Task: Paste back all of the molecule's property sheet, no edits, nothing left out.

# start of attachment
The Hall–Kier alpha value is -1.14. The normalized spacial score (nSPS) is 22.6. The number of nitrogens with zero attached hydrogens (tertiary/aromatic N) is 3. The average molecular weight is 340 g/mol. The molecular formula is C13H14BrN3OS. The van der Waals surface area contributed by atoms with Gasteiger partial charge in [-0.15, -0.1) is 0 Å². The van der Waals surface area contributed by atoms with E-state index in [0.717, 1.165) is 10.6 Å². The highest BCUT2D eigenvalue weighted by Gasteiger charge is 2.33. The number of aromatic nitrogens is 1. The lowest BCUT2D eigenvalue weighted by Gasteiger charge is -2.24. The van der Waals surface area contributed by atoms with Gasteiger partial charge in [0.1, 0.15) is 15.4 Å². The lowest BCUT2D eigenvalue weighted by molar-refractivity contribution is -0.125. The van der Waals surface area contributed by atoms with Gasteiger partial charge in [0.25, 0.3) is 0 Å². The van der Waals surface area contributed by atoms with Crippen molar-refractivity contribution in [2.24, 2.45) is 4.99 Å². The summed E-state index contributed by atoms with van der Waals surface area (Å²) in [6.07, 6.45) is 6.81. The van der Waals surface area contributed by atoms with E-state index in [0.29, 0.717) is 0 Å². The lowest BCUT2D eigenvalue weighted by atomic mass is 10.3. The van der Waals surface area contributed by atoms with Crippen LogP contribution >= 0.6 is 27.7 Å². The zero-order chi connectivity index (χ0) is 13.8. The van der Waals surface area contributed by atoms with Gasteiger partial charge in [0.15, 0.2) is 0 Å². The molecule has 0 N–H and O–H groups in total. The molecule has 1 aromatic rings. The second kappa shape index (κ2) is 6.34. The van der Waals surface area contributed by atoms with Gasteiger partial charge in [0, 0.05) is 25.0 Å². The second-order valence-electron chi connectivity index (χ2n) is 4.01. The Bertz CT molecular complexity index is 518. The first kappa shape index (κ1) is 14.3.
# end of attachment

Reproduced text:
The Hall–Kier alpha value is -1.14. The normalized spacial score (nSPS) is 22.6. The number of nitrogens with zero attached hydrogens (tertiary/aromatic N) is 3. The average molecular weight is 340 g/mol. The molecular formula is C13H14BrN3OS. The van der Waals surface area contributed by atoms with Gasteiger partial charge in [-0.15, -0.1) is 0 Å². The van der Waals surface area contributed by atoms with E-state index in [0.717, 1.165) is 10.6 Å². The highest BCUT2D eigenvalue weighted by Gasteiger charge is 2.33. The number of aromatic nitrogens is 1. The lowest BCUT2D eigenvalue weighted by Gasteiger charge is -2.24. The van der Waals surface area contributed by atoms with Gasteiger partial charge in [0.1, 0.15) is 15.4 Å². The lowest BCUT2D eigenvalue weighted by molar-refractivity contribution is -0.125. The van der Waals surface area contributed by atoms with Gasteiger partial charge in [0.25, 0.3) is 0 Å². The van der Waals surface area contributed by atoms with Crippen molar-refractivity contribution in [2.24, 2.45) is 4.99 Å². The summed E-state index contributed by atoms with van der Waals surface area (Å²) in [6.07, 6.45) is 6.81. The van der Waals surface area contributed by atoms with E-state index in [0.29, 0.717) is 0 Å². The lowest BCUT2D eigenvalue weighted by atomic mass is 10.3. The van der Waals surface area contributed by atoms with Crippen LogP contribution >= 0.6 is 27.7 Å². The zero-order chi connectivity index (χ0) is 13.8. The van der Waals surface area contributed by atoms with Gasteiger partial charge in [0.15, 0.2) is 0 Å². The molecule has 0 N–H and O–H groups in total. The molecule has 1 aromatic rings. The second kappa shape index (κ2) is 6.34. The van der Waals surface area contributed by atoms with Gasteiger partial charge in [0, 0.05) is 25.0 Å². The second-order valence-electron chi connectivity index (χ2n) is 4.01. The Bertz CT molecular complexity index is 518. The first kappa shape index (κ1) is 14.3.